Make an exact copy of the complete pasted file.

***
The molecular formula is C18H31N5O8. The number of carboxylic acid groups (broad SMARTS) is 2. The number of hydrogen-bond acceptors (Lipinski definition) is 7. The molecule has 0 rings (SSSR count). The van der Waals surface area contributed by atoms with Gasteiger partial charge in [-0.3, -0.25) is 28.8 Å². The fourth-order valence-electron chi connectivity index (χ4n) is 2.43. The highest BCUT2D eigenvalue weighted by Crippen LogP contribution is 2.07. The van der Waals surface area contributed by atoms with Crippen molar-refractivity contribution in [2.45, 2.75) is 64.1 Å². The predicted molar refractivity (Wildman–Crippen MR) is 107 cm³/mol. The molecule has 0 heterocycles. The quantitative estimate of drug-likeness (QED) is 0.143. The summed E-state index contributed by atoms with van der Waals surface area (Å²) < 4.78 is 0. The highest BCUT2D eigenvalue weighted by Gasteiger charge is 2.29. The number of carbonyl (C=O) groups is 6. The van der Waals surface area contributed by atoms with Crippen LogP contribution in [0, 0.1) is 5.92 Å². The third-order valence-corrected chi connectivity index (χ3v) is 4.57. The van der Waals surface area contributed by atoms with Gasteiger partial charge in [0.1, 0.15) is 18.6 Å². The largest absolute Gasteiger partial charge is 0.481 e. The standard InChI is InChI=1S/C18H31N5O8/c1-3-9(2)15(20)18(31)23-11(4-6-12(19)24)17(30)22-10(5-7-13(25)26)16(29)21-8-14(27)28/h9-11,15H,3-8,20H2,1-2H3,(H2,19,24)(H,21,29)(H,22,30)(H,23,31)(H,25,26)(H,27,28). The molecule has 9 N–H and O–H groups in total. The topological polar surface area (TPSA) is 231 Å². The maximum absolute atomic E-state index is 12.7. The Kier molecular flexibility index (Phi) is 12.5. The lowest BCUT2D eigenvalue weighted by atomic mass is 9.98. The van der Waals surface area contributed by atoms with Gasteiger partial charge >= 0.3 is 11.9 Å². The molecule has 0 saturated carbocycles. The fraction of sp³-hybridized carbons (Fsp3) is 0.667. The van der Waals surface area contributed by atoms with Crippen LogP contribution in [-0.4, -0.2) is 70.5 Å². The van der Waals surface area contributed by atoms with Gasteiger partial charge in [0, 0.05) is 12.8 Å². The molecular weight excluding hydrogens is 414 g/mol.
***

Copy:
The molecular formula is C18H31N5O8. The number of carboxylic acid groups (broad SMARTS) is 2. The number of hydrogen-bond acceptors (Lipinski definition) is 7. The molecule has 0 rings (SSSR count). The van der Waals surface area contributed by atoms with Gasteiger partial charge in [-0.3, -0.25) is 28.8 Å². The fourth-order valence-electron chi connectivity index (χ4n) is 2.43. The highest BCUT2D eigenvalue weighted by Crippen LogP contribution is 2.07. The van der Waals surface area contributed by atoms with Crippen molar-refractivity contribution in [2.45, 2.75) is 64.1 Å². The predicted molar refractivity (Wildman–Crippen MR) is 107 cm³/mol. The molecule has 0 heterocycles. The quantitative estimate of drug-likeness (QED) is 0.143. The summed E-state index contributed by atoms with van der Waals surface area (Å²) < 4.78 is 0. The highest BCUT2D eigenvalue weighted by Gasteiger charge is 2.29. The number of carbonyl (C=O) groups is 6. The van der Waals surface area contributed by atoms with Crippen LogP contribution in [0, 0.1) is 5.92 Å². The third-order valence-corrected chi connectivity index (χ3v) is 4.57. The van der Waals surface area contributed by atoms with Gasteiger partial charge in [0.1, 0.15) is 18.6 Å². The largest absolute Gasteiger partial charge is 0.481 e. The standard InChI is InChI=1S/C18H31N5O8/c1-3-9(2)15(20)18(31)23-11(4-6-12(19)24)17(30)22-10(5-7-13(25)26)16(29)21-8-14(27)28/h9-11,15H,3-8,20H2,1-2H3,(H2,19,24)(H,21,29)(H,22,30)(H,23,31)(H,25,26)(H,27,28). The molecule has 9 N–H and O–H groups in total. The topological polar surface area (TPSA) is 231 Å². The maximum absolute atomic E-state index is 12.7. The Kier molecular flexibility index (Phi) is 12.5. The lowest BCUT2D eigenvalue weighted by atomic mass is 9.98. The van der Waals surface area contributed by atoms with Gasteiger partial charge >= 0.3 is 11.9 Å². The molecule has 0 saturated carbocycles. The fraction of sp³-hybridized carbons (Fsp3) is 0.667. The van der Waals surface area contributed by atoms with Crippen LogP contribution in [-0.4, -0.2) is 70.5 Å². The van der Waals surface area contributed by atoms with Gasteiger partial charge in [0, 0.05) is 12.8 Å². The molecular weight excluding hydrogens is 414 g/mol.